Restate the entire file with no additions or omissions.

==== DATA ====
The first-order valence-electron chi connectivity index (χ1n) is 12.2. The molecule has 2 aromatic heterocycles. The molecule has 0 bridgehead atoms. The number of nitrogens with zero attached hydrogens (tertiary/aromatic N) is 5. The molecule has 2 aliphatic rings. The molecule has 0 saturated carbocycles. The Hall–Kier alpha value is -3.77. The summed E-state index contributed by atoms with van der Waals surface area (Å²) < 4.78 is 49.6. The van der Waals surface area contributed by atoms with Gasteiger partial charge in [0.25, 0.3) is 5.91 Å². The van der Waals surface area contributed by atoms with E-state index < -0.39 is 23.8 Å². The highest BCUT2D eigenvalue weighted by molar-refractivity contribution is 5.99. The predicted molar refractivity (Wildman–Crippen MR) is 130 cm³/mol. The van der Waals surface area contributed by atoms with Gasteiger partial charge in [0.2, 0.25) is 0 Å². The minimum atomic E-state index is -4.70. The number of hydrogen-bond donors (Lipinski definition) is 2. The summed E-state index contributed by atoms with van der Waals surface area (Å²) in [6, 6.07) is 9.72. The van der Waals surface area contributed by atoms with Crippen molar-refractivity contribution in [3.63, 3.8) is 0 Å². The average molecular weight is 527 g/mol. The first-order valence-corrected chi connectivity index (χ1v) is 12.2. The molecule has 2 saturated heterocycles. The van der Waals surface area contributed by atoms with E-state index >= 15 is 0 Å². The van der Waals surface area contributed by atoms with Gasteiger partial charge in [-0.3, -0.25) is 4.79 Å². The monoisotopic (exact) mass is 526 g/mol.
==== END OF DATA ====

The first-order valence-electron chi connectivity index (χ1n) is 12.2. The molecule has 2 aromatic heterocycles. The molecule has 0 bridgehead atoms. The number of nitrogens with zero attached hydrogens (tertiary/aromatic N) is 5. The molecule has 2 aliphatic rings. The molecule has 0 saturated carbocycles. The Hall–Kier alpha value is -3.77. The summed E-state index contributed by atoms with van der Waals surface area (Å²) < 4.78 is 49.6. The van der Waals surface area contributed by atoms with Gasteiger partial charge in [0.25, 0.3) is 5.91 Å². The van der Waals surface area contributed by atoms with E-state index < -0.39 is 23.8 Å². The highest BCUT2D eigenvalue weighted by molar-refractivity contribution is 5.99. The predicted molar refractivity (Wildman–Crippen MR) is 130 cm³/mol. The van der Waals surface area contributed by atoms with Gasteiger partial charge in [0.2, 0.25) is 0 Å². The minimum atomic E-state index is -4.70. The number of hydrogen-bond donors (Lipinski definition) is 2. The summed E-state index contributed by atoms with van der Waals surface area (Å²) in [6, 6.07) is 9.72. The van der Waals surface area contributed by atoms with Crippen molar-refractivity contribution in [3.63, 3.8) is 0 Å². The average molecular weight is 527 g/mol. The first-order valence-corrected chi connectivity index (χ1v) is 12.2. The molecule has 2 saturated heterocycles. The van der Waals surface area contributed by atoms with E-state index >= 15 is 0 Å². The van der Waals surface area contributed by atoms with Gasteiger partial charge in [-0.3, -0.25) is 4.79 Å². The monoisotopic (exact) mass is 526 g/mol.